“There is no room for error. If there is an infection and you’re not ensuring the physical distancing, that can have a huge impact on your operations, on your league, on basically your existence. This is where the SafeZone solution became something that is not nice to have, it’s a solution that can be mandatory.”
So as every Panthers player, coach and staff member deemed Tier 1, 2, 2M (that’s media) or 3 personnel enters Bank of America Stadium, they’re given a tracker, which will flash if they get too close to another unit. Players can wear them on the wrist or in a lanyard and they’ll be a part of their equipment during both practice and games.
The proximity recording devices only measure the distance between each other at the rate of one time per second and only records the timestamp and does not record any location information to respect data privacy and protection.
And the Kinexon equipment that is being used not only by the Panthers but across the NFL will be invaluable if someone in the building does test positive – say a defensive lineman tests positive on Friday morning, but with the test results not coming back for 24 hours, that lineman spends the entire Friday at the facility – going to practice, meetings, eating lunch, working out in the weight room, chatting with teammates in the hall. When the results are returned on Saturday, it’s not only that defensive lineman that will have to go into quarantine – everyone he came into close contact with will be subject to the NFL’s protocol.
Close contact is defined by the NFL as being within six feet for ‘about ten minutes’, direct contact with secretions from a sick person with COVID-19, direct physical contact with an infected individual during practice, game or team travel or handling uniforms, equipment or a shared object used by an infected individual.
Contact tracing using the information from the devices will be conducted by IQVIA, an independent third-party company that works with the NFL on health and safety-related data. IQVIA will identify employees and players who had a close contact with an infected individual and react accordingly.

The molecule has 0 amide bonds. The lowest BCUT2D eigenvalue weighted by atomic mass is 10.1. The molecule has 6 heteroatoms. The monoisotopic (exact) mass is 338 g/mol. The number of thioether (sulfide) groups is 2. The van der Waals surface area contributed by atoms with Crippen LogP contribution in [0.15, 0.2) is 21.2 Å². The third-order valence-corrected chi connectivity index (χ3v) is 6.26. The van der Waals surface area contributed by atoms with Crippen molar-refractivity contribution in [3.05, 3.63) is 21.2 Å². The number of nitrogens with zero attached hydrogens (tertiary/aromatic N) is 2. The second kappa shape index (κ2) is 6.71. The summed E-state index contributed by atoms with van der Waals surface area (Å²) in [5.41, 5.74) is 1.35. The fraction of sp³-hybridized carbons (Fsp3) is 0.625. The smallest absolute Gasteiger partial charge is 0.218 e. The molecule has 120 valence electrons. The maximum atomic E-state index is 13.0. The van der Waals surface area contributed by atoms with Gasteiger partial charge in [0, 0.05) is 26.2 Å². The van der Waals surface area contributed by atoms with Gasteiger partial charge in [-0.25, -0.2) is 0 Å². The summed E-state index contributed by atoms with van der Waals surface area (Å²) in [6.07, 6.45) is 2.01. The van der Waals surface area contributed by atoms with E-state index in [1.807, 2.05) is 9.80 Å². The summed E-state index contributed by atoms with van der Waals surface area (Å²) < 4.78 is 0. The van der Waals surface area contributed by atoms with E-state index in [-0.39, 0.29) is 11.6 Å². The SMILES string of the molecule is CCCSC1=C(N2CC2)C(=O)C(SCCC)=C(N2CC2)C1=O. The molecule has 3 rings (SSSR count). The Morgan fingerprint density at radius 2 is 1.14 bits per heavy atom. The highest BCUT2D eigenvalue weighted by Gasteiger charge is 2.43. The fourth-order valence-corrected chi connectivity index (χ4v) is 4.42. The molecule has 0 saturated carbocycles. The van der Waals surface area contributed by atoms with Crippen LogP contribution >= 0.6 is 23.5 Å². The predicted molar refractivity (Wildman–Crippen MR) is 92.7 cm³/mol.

“Contact tracing is an important part of any strategy to reduce the spread of COVID-19, and the NFL’s strategy is no exception,” said Dr. Dev Anderson at Infection Control Education for Major Sports. “The NFL’s prevention protocols contain many layers and multiple interventions, but they won’t reduce the risk of COVID-19 to zero. If and when an infection occurs, prompt and detailed contact tracing can identify additional personnel who may have been exposed and determine if additional testing or quarantine is required.”
The NFL – and Bentanfous himself – are hopeful that measures like this can help the NFL complete it’s season just as Bundesliga, the first European Soccer League to resume play, was able to finish their play with the help of Kinexon.
“With the SafeZone tag, rather than tracking sprint data of upcoming opponents or whether an injured player has returned to the same physical metrics they had pre-injury, they’re tracking strictly the positioning and contact with other people in the facility – the advantages that precise measurements and reliability of being able to perform in a stadium surrounded by tens of thousands of fans appealed to the NFL in order to help the league identify and properly isolate and treat, if applicable, a player or other club personnel who have come into contact with an infected person.”
“It’s extremely exciting – we’re very, very proud of it.”